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Common Oregano

Origanum vulgare  • 

Photo: Common Oregano

Photo: Common Oregano
Photo: Common Oregano

General description

Oregano is a perennial herb, with opposite leaves 1–4 cm long. The flowers are purple, 3–4 mm long, produced in erect spikes. Closely related to the herb marjoram, oregano is also known as wild marjoram. Oregano is a perennial, although it is grown as an annual in colder climates, as it often does not survive the winter months.

The ancient Greeks considered oregano to be the "joy of the mountain." In fact, the roots of the words, oros (mountain) and ganos (joy) attest to that fact. A popular traditional medicinal herb, it was used to treat skin wounds, headaches, trauma, lung conditions, seizers, stings and bites, and even heart failure. In fact, Hippocrates is documented as having used the herb as an antiseptic and a stomach aid. The herb also has extensive use, from Mexico to Italy, as a popular aromatic spice for dishes like marinara sauces, lamb stews, soups and pizza.

Plant requirements

SOIL REQUIREMENTS:
Does best in light loam with a slightly alkaline pH, and well-drained, nutrient-rich soil.

SUN REQUIREMENTS:
Does best in partial sun as leaves can scorch in full sun.

HEIGHT:
Can reach up to 30" in height, but usually grows from 8-12" inches.

SPACING:
Separate individual plants 12-18" inches apart.

GROWING ZONES:
Grows throughout most of Europe, South America and North America, and does best in Zones 5-10, depending on the variety.

PLANTING TIME:
Early spring after danger of frost has passed, the seeds can be sown directly into soil, or sow in plugs 6 weeks before last frost, indoors.

Maintenance & Harvesting

POLLINATION:
Self-propagates aggressively by sending out runners. Oregano can also be started by seeds, divisions or cuttings.

FLOWERING/SEEDING TIME:
Around four weeks from planting seedlings, flowers will begin to appear. Make sure to keep harvesting oregano often so that it does not turn to seed.

HARVESTING:
Harvest the leaves before there are flowers. It is best to harvest the leaves when plants reaches 4-5 inches in height. Cut stems to the ground to encourage fuller growth later. Also, it is important to harvest as a long stem, or branch, for better drying later.

DRYING METHODS / YIELD:
Dry leaves indoors, in bundles, in a cool dry setting. Do not dry in full sun as this will damage the leaves. Tie branches upside down and hang in dry place, without dampness. After 5-7 days, oregano is ready to be stripped from the branch and stored.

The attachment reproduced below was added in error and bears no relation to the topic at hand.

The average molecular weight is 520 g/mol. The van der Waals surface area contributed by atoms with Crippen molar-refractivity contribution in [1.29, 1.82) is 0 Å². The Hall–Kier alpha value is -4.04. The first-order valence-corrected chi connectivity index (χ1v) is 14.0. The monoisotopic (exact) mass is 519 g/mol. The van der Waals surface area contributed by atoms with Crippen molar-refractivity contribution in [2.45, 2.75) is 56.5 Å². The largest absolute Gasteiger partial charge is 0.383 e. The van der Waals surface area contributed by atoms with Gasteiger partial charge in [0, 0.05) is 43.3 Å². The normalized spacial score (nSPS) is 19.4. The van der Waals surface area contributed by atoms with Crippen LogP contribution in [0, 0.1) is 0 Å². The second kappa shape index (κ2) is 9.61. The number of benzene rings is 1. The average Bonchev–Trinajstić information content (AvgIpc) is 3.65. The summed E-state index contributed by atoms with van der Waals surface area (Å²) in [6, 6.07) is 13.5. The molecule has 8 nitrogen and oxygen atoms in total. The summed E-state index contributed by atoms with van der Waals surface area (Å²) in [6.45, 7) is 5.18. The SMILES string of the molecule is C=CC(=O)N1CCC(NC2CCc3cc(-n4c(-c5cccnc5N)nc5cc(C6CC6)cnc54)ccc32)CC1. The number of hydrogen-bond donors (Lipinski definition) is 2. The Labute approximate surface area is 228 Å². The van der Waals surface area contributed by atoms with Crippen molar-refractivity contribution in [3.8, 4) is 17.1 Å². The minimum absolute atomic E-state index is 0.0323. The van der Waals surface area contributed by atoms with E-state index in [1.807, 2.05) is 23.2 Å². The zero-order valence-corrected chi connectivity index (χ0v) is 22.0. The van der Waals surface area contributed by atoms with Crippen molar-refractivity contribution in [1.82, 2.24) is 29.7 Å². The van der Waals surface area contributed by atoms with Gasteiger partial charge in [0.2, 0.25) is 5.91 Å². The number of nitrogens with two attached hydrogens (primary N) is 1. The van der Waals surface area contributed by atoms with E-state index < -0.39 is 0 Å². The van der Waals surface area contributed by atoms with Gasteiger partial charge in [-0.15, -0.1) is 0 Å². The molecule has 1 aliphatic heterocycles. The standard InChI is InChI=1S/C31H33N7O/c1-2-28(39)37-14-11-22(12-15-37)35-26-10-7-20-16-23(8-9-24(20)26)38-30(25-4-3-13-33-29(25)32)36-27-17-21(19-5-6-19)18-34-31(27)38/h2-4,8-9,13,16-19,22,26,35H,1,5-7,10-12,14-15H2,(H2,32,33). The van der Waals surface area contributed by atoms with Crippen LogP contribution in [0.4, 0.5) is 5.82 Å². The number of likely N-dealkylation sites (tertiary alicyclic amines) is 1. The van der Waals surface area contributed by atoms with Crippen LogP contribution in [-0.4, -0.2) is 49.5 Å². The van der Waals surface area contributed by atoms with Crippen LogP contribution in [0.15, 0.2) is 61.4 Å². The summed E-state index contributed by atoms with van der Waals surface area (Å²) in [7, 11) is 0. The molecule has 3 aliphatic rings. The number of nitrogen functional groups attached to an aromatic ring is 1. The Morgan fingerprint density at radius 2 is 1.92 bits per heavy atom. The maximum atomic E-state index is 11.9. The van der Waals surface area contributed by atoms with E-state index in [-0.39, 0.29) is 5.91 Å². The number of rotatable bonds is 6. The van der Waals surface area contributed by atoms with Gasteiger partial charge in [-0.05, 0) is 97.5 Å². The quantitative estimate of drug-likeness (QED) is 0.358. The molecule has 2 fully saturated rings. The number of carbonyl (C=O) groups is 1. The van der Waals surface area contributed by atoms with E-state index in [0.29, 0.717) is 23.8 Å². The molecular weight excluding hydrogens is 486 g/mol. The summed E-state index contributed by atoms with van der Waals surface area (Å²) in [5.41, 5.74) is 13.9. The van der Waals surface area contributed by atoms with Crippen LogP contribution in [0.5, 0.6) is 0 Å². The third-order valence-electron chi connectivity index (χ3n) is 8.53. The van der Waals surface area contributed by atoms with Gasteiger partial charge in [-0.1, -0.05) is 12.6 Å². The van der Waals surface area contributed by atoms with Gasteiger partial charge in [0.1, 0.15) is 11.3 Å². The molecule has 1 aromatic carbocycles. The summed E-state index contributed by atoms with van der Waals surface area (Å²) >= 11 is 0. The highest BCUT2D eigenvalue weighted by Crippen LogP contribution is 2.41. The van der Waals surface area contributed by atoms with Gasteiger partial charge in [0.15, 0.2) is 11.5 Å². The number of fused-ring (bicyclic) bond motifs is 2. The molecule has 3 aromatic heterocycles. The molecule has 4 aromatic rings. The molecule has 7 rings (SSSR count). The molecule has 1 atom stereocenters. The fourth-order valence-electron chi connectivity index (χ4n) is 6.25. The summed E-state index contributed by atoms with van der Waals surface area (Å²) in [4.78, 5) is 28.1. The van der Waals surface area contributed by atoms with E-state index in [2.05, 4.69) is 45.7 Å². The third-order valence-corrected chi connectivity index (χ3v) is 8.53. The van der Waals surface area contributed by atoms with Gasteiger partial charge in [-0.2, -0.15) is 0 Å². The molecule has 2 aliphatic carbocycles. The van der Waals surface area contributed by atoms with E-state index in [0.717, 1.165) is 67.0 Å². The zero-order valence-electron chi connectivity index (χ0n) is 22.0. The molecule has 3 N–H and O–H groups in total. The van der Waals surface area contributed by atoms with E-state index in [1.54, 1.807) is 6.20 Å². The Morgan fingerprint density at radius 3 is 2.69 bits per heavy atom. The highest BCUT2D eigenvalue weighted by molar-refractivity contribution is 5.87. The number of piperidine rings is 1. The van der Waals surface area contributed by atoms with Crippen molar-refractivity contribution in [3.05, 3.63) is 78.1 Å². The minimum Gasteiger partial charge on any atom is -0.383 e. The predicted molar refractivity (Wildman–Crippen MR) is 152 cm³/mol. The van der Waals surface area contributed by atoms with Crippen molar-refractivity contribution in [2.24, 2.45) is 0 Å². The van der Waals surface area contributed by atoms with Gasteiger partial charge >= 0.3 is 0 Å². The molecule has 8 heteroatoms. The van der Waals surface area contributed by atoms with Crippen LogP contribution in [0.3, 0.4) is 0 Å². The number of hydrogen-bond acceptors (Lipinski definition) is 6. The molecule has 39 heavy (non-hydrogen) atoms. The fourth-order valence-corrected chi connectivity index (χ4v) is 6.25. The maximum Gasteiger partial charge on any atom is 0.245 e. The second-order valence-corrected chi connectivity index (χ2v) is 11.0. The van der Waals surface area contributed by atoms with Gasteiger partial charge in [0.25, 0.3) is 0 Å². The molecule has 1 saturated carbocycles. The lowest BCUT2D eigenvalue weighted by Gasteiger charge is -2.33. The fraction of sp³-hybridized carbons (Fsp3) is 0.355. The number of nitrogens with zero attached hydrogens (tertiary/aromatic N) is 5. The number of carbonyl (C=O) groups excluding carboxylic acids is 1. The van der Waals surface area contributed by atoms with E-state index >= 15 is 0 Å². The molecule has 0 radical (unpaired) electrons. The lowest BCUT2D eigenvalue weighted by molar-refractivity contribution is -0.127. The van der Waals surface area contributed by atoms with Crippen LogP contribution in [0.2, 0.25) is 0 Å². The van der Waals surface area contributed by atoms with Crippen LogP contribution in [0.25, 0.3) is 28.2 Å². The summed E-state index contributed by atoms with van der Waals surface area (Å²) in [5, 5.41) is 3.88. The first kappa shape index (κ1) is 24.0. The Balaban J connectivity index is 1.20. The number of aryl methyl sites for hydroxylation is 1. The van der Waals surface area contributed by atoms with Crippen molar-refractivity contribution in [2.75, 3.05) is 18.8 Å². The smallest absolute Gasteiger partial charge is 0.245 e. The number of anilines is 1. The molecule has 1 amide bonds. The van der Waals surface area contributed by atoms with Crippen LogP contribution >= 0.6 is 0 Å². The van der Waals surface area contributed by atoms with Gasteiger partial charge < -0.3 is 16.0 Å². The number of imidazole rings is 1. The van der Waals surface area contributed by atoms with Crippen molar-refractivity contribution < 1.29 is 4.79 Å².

PRESERVATION / PACKAGING METHODS:
Dried leaves may be stored in an airtight glass container for up to one year.

Practical use

Oregano is an important culinary herb, used for the flavor of its leaves, which can be more flavourful when dried than fresh. It has an aromatic, warm and slightly bitter taste, which can vary in intensity. Good quality oregano may be strong enough almost to numb the tongue, but the cultivars adapted to colder climates often have a lesser flavor.

Oregano's most prominent modern use is as the staple herb of Italian-American cuisine. It is most frequently used with roasted, fried or grilled vegetables, meat and fish.  The herb is also widely used in Turkish, Palestinian, Syrian, Greek, Portuguese, Spanish, Philippine and Latin American cuisines. In Turkish cuisine, oregano is mostly used for flavoring meat, especially for mutton and lamb. In barbecue and kebab restaurants, it can be usually found on table, together with paprika, salt and pepper. The leaves are most often used in Greece to add flavor to Greek salad, and is usually added to the lemon-olive oil sauce that accompanies many fish or meat barbecues and some casseroles. Oregano is also used by chefs in the southern Philippines to eliminate the odor of carabao or beef when boiling it, while simultaneously imparting flavor.

Hippocrates used oregano as an antiseptic, as well as a cure for stomach and respiratory ailments. A Cretan oregano (O. dictamnus) is still used today in Greece as a palliative for sore throat.  Oregano is high in antioxidant activity, due to a high content of phenolic acids and flavonoids. It also has shown antimicrobial activity against strains of the food-borne pathogen Listeria monocytogenes.

ESSENTIAL OIL USE:
Oil of Oregano is a staple for many herbalists. Its oils are useful in treating skin infections. It is an extremely potent anti-bacterial and anti-microbial agent. The oils have also been used in perfumes and soaps

PLANT CHEMICALS:
Oregano's key chemical components are Cymene, Carvacrol, Thymol, Pinene, Bisabolene, Caryophyllene, Linalool, Geranyl Acetate, Borneol, Linalyl Acetate and Terpinene.

IS THIS AN EDIBLE PLANT:
Yes.

CAUTIONS / CONTRAINDICATIONS:
Women who are pregnant or breast-feeding should not take high-doses of the herb, although as a food spice, it is generally recognized as safe. Oregano, in high doses, is a sedative. Applied topically, it can cause sensitivity in the skin, and may be associated with rash and rare anaphylactic reactions.

DRUG INTERACTIONS:
None well documented.

Properties

Height
20 - 80 cm
Color
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Soil type
Chalk
Clay
Sunlight
Full sun
PH
Alkaline
Neutral
Moisture
Well-drained
Moist but well-drained
Hardiness
Hardy